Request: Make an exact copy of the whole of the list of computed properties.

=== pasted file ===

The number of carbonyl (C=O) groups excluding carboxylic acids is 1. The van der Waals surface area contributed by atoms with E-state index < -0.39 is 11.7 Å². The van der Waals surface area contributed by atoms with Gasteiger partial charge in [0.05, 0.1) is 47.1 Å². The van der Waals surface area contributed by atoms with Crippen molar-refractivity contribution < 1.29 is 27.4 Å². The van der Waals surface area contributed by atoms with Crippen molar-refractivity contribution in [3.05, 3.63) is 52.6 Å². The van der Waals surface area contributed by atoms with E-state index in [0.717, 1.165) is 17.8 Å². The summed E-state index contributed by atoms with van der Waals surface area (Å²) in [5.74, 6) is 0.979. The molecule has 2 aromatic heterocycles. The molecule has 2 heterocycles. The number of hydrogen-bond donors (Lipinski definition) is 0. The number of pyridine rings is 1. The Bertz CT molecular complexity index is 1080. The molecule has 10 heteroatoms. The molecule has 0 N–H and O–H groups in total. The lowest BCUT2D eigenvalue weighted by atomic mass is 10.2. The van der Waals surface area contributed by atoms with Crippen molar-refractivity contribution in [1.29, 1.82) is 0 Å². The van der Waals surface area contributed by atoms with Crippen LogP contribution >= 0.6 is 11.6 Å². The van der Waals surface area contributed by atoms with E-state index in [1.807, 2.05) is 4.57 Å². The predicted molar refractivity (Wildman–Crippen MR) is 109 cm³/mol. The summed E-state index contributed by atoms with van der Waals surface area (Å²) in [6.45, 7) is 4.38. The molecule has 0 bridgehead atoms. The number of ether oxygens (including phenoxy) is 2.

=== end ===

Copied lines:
The number of carbonyl (C=O) groups excluding carboxylic acids is 1. The van der Waals surface area contributed by atoms with E-state index < -0.39 is 11.7 Å². The van der Waals surface area contributed by atoms with Gasteiger partial charge in [0.05, 0.1) is 47.1 Å². The van der Waals surface area contributed by atoms with Crippen molar-refractivity contribution < 1.29 is 27.4 Å². The van der Waals surface area contributed by atoms with Crippen molar-refractivity contribution in [3.05, 3.63) is 52.6 Å². The van der Waals surface area contributed by atoms with E-state index in [0.717, 1.165) is 17.8 Å². The summed E-state index contributed by atoms with van der Waals surface area (Å²) in [5.74, 6) is 0.979. The molecule has 2 aromatic heterocycles. The molecule has 2 heterocycles. The number of hydrogen-bond donors (Lipinski definition) is 0. The number of pyridine rings is 1. The Bertz CT molecular complexity index is 1080. The molecule has 10 heteroatoms. The molecule has 0 N–H and O–H groups in total. The lowest BCUT2D eigenvalue weighted by atomic mass is 10.2. The van der Waals surface area contributed by atoms with Crippen molar-refractivity contribution in [1.29, 1.82) is 0 Å². The van der Waals surface area contributed by atoms with Crippen LogP contribution >= 0.6 is 11.6 Å². The van der Waals surface area contributed by atoms with E-state index in [1.807, 2.05) is 4.57 Å². The predicted molar refractivity (Wildman–Crippen MR) is 109 cm³/mol. The summed E-state index contributed by atoms with van der Waals surface area (Å²) in [6.45, 7) is 4.38. The molecule has 0 bridgehead atoms. The number of ether oxygens (including phenoxy) is 2.